From The Post
From the AP
On the Web Editor's Note: The above link takes you out of The Post's Web site. To return, use the Back button on your browser.
Editor's Note: The above link takes you out of The Post's Web site. To return, use the Back button on your browser.
Go to Today's Top News
Go to Washington World
Go to Home Page
Albert Apology May Clear Record
Washington Post Staff Writer
Saturday, October 25, 1997; Page H01
Over the objections of prosecutors who said Marv Albert should go to jail because his courtroom apology for biting a Vienna woman wasn't sufficiently remorseful, an Arlington judge ruled yesterday that the former NBC sportscaster's assault conviction will be dismissed if he stays out of trouble for a year.
Albert had faced up to one year in jail under the plea bargain that ended his high-profile forcible sodomy trial last month for biting Vanessa Perhach, 42. Circuit Court Judge Benjamin N.A. Kendrick opted to hold off imposing a sentence on Albert while the New Yorker stays on unsupervised probation. The judge also required Albert to get mental health counseling.
Taking the stand yesterday for the first time, as a witness called by the prosecution, the 56-year-old former voice of the New York Knicks offered his accuser a somewhat stumbling apology.
"Ms. Perhach and I had a 10-year relationship. In the past, there was consensual biting," Albert said. "On this particular evening, I did not realize until her testimony that she felt harmed by this.
"For that I am sorry," he said and then mumbled again, "I am sorry."
That statement was enough for Kendrick, who refused to let prosecutors question Albert about the details of the Feb. 12 incident at a Pentagon City hotel. "I am concerned about feelings of remorse. I am satisfied they exist," the judge said. "He said he was sorry that she was hurt. . . . What else does the Commonwealth want?"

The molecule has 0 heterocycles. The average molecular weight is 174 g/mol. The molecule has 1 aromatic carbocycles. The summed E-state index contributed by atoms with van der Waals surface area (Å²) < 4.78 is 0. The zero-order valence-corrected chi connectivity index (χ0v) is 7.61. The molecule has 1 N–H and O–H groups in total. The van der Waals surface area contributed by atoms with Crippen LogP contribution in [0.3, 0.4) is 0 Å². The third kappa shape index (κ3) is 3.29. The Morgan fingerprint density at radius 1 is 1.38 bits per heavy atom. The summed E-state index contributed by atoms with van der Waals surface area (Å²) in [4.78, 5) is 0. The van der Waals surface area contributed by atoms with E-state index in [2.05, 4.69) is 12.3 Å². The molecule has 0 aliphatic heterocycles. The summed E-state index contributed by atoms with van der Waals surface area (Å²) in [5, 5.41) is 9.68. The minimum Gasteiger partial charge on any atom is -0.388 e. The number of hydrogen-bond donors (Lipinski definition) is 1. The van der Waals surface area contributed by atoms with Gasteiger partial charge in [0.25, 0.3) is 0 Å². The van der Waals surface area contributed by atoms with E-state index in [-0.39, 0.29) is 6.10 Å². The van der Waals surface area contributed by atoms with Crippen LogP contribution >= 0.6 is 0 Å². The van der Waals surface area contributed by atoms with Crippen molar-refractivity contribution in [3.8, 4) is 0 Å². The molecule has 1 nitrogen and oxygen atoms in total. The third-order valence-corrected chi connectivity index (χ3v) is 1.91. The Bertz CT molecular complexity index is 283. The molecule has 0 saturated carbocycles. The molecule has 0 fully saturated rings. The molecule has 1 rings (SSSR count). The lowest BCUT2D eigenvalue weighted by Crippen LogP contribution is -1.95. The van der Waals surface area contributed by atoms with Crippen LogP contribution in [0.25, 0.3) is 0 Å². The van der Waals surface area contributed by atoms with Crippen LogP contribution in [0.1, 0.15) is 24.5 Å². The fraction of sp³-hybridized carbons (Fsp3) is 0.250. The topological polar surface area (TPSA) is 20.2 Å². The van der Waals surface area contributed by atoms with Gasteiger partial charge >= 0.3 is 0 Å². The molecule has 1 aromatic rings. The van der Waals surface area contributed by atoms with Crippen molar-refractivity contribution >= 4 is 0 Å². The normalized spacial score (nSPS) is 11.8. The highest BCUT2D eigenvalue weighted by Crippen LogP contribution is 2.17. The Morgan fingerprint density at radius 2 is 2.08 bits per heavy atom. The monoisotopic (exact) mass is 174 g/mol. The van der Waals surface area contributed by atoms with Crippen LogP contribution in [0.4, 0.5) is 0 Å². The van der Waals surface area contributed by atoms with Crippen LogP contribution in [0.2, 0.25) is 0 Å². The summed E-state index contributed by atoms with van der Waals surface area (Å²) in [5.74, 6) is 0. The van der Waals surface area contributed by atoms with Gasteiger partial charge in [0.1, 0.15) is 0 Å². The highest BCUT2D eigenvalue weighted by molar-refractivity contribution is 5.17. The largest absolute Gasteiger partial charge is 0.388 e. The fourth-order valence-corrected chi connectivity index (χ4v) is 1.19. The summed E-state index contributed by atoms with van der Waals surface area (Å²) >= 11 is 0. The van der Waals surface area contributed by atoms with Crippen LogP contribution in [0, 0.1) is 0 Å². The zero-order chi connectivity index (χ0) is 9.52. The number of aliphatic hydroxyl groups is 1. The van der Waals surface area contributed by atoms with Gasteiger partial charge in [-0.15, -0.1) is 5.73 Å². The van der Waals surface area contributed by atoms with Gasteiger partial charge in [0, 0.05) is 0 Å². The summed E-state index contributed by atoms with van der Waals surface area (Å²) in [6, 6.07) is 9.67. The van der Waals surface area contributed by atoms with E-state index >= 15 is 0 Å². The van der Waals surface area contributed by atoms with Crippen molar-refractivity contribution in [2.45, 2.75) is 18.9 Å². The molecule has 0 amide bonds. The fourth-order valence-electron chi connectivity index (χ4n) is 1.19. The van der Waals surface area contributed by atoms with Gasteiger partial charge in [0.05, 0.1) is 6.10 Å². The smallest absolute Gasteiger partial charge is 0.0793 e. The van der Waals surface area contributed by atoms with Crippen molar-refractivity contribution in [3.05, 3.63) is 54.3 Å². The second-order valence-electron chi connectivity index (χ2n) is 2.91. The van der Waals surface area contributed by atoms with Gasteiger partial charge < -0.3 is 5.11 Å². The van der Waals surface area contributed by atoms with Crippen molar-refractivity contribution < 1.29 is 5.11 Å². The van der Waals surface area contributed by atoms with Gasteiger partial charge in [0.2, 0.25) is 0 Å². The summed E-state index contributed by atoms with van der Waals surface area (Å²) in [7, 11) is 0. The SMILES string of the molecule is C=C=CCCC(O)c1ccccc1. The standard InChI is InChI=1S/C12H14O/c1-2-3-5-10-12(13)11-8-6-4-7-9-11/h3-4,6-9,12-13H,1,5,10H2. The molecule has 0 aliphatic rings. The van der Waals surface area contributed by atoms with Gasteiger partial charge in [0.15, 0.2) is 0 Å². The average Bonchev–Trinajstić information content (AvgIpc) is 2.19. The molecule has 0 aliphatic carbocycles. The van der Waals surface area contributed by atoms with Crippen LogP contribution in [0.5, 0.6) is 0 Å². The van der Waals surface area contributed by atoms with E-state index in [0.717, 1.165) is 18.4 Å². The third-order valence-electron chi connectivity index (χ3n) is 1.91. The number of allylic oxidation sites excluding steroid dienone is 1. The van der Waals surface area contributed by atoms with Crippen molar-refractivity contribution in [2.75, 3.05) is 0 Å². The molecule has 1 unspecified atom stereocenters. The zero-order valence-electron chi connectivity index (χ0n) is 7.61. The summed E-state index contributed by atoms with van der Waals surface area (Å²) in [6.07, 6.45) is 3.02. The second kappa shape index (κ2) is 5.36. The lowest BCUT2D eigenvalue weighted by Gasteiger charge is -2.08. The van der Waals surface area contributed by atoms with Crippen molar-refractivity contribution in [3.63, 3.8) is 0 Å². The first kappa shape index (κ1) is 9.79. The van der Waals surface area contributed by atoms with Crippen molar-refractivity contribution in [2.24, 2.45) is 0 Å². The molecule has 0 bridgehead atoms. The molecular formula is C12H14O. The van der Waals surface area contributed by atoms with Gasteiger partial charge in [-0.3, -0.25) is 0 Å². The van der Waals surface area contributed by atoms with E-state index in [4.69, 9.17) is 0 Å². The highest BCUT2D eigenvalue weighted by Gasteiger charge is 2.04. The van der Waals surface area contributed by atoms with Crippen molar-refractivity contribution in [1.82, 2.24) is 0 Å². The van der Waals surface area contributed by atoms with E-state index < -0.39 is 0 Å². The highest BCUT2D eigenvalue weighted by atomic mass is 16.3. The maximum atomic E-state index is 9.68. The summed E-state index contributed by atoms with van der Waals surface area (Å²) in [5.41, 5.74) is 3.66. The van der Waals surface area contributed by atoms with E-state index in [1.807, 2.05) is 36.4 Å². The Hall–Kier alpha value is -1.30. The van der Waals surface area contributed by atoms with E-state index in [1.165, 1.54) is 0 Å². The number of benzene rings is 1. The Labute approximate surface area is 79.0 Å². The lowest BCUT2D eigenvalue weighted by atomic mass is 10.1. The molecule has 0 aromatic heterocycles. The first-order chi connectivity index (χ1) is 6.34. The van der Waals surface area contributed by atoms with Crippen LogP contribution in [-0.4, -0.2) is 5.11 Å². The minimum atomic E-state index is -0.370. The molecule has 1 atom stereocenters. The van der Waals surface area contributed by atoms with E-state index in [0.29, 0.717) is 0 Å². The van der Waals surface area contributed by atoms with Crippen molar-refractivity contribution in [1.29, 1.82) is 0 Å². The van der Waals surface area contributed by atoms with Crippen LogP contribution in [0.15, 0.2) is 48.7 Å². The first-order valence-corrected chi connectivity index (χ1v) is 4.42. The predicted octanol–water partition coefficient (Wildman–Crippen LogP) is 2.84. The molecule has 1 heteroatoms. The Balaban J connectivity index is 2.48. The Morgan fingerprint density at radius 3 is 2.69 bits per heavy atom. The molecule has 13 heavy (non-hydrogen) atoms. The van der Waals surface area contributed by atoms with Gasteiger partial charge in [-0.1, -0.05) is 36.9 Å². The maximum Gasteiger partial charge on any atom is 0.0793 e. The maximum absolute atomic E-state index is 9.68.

But Commonwealth's Attorney Richard E. Trodden said that according to a defense psychiatric report, Albert's "remorse is `about his ill-advised sexual relationships which have interfered with his relationship with his fiancee.' That is hardly the kind of remorse which is appropriate."
While conceding that Albert probably is not a danger to society, Trodden urged the judge to impose a "modest amount of jail time" to demonstrate that "personal violence is not acceptable. . . . A woman or a man has a right to say no and the law will protect that right with a vengeance."
An attorney for Vanessa Perhach, who testified that Albert bit her back more than a dozen times and then forced her to perform oral sex, said Perhach was "satisfied" by the proceedings.
"She's most satisfied with the fact that he has said he's sorry, more than with anything the judge did or did not do," said Daniel J. Morrissette. Perhach is considering a personal injury lawsuit, but Morrissette said, "We would like to settle this matter."
Patricia Masten, who surprised the defense during the trial by testifying that Albert had bitten her in 1993 and 1994, was far less sanguine. "Personally I am very upset that he's not getting jail time," she said. "What kind of message are we sending to kids today? . . . Do what you want and walk away."
Masten's attorney, Gloria Allred, said her client is considering a civil suit, but Albert's attorney, Roy Black, dismissed Masten's claim that Albert, wearing a garter belt and women's panties, bit her neck and tried to force her to perform oral sex in a Texas hotel. "Her allegations are not true," Black said.
Many Northern Virginia defendants convicted of misdemeanor assault receive delayed sentencing if, as in Albert's case, they have no prior record, lawyers said. Even some prosecutors said they weren't surprised by Kendrick's decision, in part because the Arlington probation office had recommended against jail time.
If Albert is not arrested or indicted and he continues the mental health counseling he has already started, in one year he would be able to say he has never been convicted of a crime. A speeding ticket would not violate the terms of the probation, but a criminal charge would, court officials said.
"Finally common sense has prevailed in this case," Black said after the sentencing. "When these events occurred that night, Marv did not think he was doing something criminal, something unconsensual . . . but sometimes human beings misunderstand each other."
Albert, meanwhile, thanked his fans for their support and said he hopes to go back to broadcasting. NBC fired him within hours of his guilty plea, and he resigned from the Madison Square Garden cable network. "I'm just looking to put the pieces of my life back together," he said.
© Copyright 1997 The Washington Post Company